71-73 351c original cam specs

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Don65Stang

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I did some research on this*. Here's what I found for the various 4V engines:

Engine; Duration degrees: int, exh; lift: int, exh; timing opening & closing degrees; overlap degrees

70-71 closed 4v. Part #D0AZ6250B. Casting mark: backward "B" followed by "R".

266, 270; .427, .427; 14-72-70-20; 34

71 CJ.

270, 290; .480, .488; 18-72-82-28; 46

72-73 CJ. Part #D2ZZ6250B. Casting mark: backward "B" with a "V." It looks like "BV", again with the "B" character being backward.

270, 290; .480, .488; 14-76-78-32; 46

71 Boss 351 (mech cam).

270, 290; .477, .477; 34-76-86-24; 58

72-74HO (mech cam). Note: perhaps this cam continued to be used in Australia until 74??

275, 275; .491, .491; 17.5-77.5-77.5-17.5; 35

*The primary source I'm deciphering the data from is the "Ford Cleveland 335-Series V8 Engine" by Des Hammill.

Edited 8/18/12.

I found some more cam data. I've not compared to the above info yet.

http://home.comcast.net/~jelerath/mustang/Specs/cams-fr.html

351 Cleveland Camshaft Comparison

Part Number

Name

Type

Lift-intake/exhaust @ valve

Degrees of Duration

Characteristics

Recommendations

D0AZ-6250-B

'70-'72 351C 2V

Hydraulic

.400"/.400"

258/266

Stock

Stock

D0AZ-6250-C

'70-'71 351C 4V

Hydraulic

.420"/.450"

268/280

Stock

Stock

D1ZZ-6250-A

'71 351C Cobra Jet

Hydraulic

.481"/.490"

270/290

Great Performance Cam

Stock

D2ZZ-6250-B

'72 351C Cobra Jet

Hydraulic

.481"/.490"

270/290

Same as above, except indexed 4 degrees retarded

Use multi-index crank sprocket to advance 4 degrees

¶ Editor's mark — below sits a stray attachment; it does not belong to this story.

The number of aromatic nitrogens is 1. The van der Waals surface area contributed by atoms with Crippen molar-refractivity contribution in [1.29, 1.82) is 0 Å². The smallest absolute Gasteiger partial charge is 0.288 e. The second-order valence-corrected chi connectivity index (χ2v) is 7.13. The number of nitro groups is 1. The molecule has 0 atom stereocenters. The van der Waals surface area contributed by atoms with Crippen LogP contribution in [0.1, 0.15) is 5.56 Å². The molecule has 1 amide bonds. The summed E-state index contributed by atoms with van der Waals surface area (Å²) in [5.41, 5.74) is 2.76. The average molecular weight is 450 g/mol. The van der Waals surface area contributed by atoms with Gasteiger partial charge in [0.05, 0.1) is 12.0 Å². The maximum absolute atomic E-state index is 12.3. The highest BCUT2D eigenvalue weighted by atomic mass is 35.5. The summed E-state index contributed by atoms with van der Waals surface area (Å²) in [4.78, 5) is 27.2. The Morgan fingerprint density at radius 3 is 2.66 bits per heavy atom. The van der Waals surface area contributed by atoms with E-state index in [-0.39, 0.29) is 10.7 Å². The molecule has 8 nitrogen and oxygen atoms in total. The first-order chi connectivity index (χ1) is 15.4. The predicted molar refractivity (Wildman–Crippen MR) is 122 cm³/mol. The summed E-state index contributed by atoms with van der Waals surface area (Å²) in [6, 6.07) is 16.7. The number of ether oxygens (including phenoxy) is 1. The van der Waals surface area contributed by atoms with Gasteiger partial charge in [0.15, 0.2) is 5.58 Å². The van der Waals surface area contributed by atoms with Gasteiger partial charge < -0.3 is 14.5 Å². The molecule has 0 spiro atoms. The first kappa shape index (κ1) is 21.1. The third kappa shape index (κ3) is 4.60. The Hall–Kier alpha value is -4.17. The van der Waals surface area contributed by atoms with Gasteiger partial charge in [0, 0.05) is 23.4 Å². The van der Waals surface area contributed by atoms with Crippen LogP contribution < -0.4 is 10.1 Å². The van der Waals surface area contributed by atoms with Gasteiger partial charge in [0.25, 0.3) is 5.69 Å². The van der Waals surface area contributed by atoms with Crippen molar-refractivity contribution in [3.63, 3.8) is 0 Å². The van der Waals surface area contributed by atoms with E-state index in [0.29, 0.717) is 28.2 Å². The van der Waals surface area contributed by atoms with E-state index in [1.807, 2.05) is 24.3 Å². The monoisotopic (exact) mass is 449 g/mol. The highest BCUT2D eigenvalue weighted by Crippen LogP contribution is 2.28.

D1ZZ-6250-B

'71 351C Boss

Mechanical .025" Lash

.477"/.477"

290/290

Original Boss Cam {out of production}

4 Speed and Low Rear end gears Recommended

Same as above but after market.

Speed Pro #CS173R or Melling #24224.

290°/290° duration @ 0.004"

0.505"/0.505" lift

Exhaust valve opens at 84° BBDC

Intake valve closes at 74° ABDC

62° overlap

219°/219° duration @ 0.050"

114° lobe separation angle

Intake lobe centerline = 109° ATDC

SUM-K5200

Summit Racing

Hydraulic

.484"/.510"

{204/214 @ .050" lift}

Good Street Cam

4 barrel and headers suggested

322193

Competition Cams 260H High Energy Cam

Hydraulic

.484"/.484"

260/260 {212/212 @ .050" lift}

Good towing and RV cam

Stock

322213

Competition Cams 268H High Energy Cam

Hydraulic

.494"/.494"

268/268 {218/218 @ .050" lift}

Good performance cam, pulls strong, nice lope at idle

Headers and performance intake recommended

SUM-K5201

Summit Racing

Hydraulic

.509"/.509"

{218/228 @ .050" lift}

Good all around performance

4 Speed or high stall converter and Low Rear end gears Recommended

322224

Competition Cams 270H Magnum Cam

Hydraulic

.519"/.519"

270/270 {224/224 @ .050" lift}

Good street cam

Headers and performance intake recommended

M-6250-A341

Motorsports SVO

Hydraulic

.510"/.536"

292/302 {214/224 @ .050" lift}

Good all around Performance Cam

4 Speed or high stall converter and Low Rear end gears Recommended

D2ZZ-6250-A

'72 351C HO {High Output}

Mechanical .025" Lash

.490"/.490"

275/275

Lower duration provides good low rpm performance

High stall converter or 4 Speed recommended, as are lower rear end gears

322254

Competition Cams 280H Magnum Cam

Hydraulic

.530"/.530"

280/280 {230/230 @ .050" lift}

Good performance cam

Headers, performance intake suggested

00093LK

Lunati Cams

Hydraulic

.536"/.562"

{224/234 @ .050" lift}

Strong mid-rpm torque, 2000-6000 rpm

Headers, performance intake required

322344

Competition Cams 292H Magnum Cam

Hydraulic

.560"/.560"

292/292 {244/244 @ .050" lift}

Good Street/Bracket Race cam

Headers, performance intake required

M-6250-A342

Motorsports SVO

Mechanical

.580"/.606"

296/306 {248/258 @ .050" lift}

Very radical-race only camshaft

May require notching of piston heads for valve clearance, very high stall converter or 4 speed, and very high rear end gears

D1ZX-6250-FA

351C OHO {Off Highway Only}

Mechanical .025" Lash

.589"/.612"

326/334

Very radical-race only camshaft

May require notching of piston heads for valve clearance, very high stall converter or 4 speed, and very high rear end gears